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BANGKOK: To deal with issues regarding illegal, unreported and unregulated (IUU) fishing vessels, authorities have terminated the operation of more than 8,000 illegal fishing trawlers, the Command Center for Combating Illegal Fishing (CCCIF) said on Friday.

The CCCIF also noted that it settled a conflict between a local fishing community and big commercial trawlers by marking out borders for them. The borders are about 10 kilometers from shore in the Gulf of Thailand and about 5km into the Andaman Sea.

Trawlers larger than 6 gross tonnes must be equipped with a surveillance system, the CCCIF said, adding that this system has already been installed in 4,968 fishing trawlers so far.

Thailand has been making an effort to maintain order in the fishing industry since the European Union (EU) issued the Kingdom a yellow card in April for not taking sufficient measures in the international fight against illegal fishing (story here).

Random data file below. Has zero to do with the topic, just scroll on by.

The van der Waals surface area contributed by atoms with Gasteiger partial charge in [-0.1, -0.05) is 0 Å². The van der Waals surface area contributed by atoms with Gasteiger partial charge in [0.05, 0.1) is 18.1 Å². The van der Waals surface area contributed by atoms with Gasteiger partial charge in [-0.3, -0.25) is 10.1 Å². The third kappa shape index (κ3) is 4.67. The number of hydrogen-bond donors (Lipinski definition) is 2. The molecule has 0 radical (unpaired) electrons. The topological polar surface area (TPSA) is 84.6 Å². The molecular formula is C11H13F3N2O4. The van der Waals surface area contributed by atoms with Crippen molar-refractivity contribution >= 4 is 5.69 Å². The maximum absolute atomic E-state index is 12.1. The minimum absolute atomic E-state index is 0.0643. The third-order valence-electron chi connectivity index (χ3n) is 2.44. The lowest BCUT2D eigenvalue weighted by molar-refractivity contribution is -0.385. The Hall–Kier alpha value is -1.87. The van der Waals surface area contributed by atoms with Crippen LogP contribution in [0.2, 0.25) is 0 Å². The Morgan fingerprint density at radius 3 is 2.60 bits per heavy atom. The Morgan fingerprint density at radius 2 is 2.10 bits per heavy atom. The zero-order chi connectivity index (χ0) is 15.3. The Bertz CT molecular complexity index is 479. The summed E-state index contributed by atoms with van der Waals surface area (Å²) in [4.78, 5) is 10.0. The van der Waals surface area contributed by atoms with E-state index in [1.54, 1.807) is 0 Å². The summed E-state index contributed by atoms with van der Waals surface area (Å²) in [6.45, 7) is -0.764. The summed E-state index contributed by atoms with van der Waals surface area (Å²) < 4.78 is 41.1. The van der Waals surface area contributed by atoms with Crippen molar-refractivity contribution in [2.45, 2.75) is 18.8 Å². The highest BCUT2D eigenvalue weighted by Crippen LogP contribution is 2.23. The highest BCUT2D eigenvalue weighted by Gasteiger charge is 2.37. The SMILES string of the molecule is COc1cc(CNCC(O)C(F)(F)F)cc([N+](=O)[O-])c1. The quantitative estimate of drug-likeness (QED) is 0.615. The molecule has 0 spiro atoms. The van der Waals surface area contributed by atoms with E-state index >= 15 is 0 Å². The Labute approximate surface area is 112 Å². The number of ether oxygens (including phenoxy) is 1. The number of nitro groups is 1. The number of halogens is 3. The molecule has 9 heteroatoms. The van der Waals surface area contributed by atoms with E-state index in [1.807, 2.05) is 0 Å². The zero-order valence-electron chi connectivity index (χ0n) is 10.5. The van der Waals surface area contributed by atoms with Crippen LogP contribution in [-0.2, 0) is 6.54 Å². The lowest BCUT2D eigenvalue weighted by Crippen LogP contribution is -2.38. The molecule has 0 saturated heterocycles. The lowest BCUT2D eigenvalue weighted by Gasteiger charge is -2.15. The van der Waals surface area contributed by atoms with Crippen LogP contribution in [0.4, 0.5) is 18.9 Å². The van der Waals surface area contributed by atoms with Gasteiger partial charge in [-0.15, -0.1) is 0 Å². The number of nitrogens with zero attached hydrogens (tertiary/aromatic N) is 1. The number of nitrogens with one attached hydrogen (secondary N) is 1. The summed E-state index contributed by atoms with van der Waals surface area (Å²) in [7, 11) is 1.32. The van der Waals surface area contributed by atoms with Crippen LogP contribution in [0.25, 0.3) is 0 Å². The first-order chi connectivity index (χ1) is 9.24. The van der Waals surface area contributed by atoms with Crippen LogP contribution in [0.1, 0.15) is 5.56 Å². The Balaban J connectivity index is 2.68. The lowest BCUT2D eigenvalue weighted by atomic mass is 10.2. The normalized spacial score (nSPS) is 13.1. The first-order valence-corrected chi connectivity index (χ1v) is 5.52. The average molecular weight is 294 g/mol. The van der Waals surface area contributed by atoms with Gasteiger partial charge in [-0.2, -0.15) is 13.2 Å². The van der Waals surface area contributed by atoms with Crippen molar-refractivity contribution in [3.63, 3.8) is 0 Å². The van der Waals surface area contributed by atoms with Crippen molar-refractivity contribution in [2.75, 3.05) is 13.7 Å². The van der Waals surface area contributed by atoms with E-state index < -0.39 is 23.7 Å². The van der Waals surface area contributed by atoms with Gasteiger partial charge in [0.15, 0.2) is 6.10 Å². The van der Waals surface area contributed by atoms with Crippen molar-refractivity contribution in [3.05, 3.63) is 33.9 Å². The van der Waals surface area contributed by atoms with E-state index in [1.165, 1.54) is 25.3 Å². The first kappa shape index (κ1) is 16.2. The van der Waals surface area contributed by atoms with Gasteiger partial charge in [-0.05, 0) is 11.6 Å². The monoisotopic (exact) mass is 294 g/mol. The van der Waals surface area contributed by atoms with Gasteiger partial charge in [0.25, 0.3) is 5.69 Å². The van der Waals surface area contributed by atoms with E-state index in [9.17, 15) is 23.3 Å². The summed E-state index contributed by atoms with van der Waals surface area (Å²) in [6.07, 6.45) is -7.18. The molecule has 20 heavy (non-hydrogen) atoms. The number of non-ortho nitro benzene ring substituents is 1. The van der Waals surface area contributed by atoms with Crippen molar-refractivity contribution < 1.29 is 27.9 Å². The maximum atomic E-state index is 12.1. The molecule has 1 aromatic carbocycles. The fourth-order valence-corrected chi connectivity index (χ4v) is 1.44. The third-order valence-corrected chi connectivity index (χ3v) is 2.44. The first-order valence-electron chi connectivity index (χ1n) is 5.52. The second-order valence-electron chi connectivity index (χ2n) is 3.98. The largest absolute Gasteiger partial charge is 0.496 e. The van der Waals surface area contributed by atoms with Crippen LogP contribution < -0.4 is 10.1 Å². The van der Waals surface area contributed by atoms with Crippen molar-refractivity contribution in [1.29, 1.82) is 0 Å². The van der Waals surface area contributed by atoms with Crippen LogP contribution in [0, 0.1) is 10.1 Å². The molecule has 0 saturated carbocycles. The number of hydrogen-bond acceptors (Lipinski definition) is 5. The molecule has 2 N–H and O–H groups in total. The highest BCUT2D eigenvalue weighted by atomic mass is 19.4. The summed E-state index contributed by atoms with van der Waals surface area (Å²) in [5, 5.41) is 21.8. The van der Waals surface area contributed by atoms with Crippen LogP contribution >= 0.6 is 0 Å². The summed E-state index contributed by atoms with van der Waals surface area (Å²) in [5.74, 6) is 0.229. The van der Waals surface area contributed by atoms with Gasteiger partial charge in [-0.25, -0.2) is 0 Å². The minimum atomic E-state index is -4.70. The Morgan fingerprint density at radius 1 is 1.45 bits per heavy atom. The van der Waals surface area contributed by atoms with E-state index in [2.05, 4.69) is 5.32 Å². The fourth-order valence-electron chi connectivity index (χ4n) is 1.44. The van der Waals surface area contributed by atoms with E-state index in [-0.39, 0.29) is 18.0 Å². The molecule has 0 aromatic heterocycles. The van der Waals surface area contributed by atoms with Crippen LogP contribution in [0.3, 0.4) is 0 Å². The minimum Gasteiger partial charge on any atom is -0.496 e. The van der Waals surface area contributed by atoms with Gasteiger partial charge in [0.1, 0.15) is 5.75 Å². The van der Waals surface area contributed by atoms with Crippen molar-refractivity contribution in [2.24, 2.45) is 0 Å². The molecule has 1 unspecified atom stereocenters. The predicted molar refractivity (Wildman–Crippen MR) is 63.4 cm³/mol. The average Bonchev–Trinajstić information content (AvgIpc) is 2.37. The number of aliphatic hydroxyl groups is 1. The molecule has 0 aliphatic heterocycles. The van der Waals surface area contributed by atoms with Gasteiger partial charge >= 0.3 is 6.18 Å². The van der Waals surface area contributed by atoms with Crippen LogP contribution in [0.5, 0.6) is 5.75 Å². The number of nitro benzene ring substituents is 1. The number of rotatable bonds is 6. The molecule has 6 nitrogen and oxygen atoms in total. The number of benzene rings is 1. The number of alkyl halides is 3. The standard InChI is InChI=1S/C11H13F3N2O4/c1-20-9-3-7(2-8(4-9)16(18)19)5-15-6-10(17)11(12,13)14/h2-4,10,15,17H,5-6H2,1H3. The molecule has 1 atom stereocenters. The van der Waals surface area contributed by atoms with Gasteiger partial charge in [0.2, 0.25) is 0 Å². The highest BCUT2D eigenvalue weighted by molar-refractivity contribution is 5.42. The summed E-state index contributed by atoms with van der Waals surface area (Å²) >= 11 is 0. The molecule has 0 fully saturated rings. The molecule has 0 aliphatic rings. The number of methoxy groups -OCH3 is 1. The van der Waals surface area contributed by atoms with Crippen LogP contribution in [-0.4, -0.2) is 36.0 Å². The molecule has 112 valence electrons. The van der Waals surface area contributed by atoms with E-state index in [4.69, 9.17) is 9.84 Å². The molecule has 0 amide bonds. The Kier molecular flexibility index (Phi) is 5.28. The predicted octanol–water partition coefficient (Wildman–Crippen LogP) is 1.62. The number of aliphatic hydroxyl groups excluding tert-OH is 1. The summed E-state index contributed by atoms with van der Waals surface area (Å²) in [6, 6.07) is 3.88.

However, the EU extended its six-month deadline from October, to give the country more time to improve its fishing practices.

Measures to stop IUU practices have had some implications on small fishing operators, and in response the Cabinet approved a 228-million-baht budget to assist fishermen, including granting soft loans to help some switch professions, the CCCIF said.

The CCCIF also mapped out a five-year national action plan to counter illegal fishing and to urge fishermen in the Kingdom to comply with international standards.

Vice Admiral Jumpol Lumpiganon, chairman of the CCCIF, told the press that Thailand had taken big steps in combating issues related to labor and illegal fishing over the past year in response to the EU’s demands.

“The Kingdom is now looking beyond accomplishing the EU’s decision on whether to upgrade Thailand, as the country is moving in the right direction, which meets international standards. We hope Thailand will pass all assessments in the future,” V/Adm Jumpol said.

He added that the government had been working closely with the private sector and had set up a management plan to deal with IUU fishing by issuing and enforcing many laws and regulations.

V/Adm Jumpol also noted that 22 EU envoys had said in an initial meeting that they were quite satisfied with Thailand’s moves to fix IUU issues. He said the EU would send a team to check on Thailand’s efforts next month before deciding whether it will maintain the country’s yellow card or change its status.

— The Nation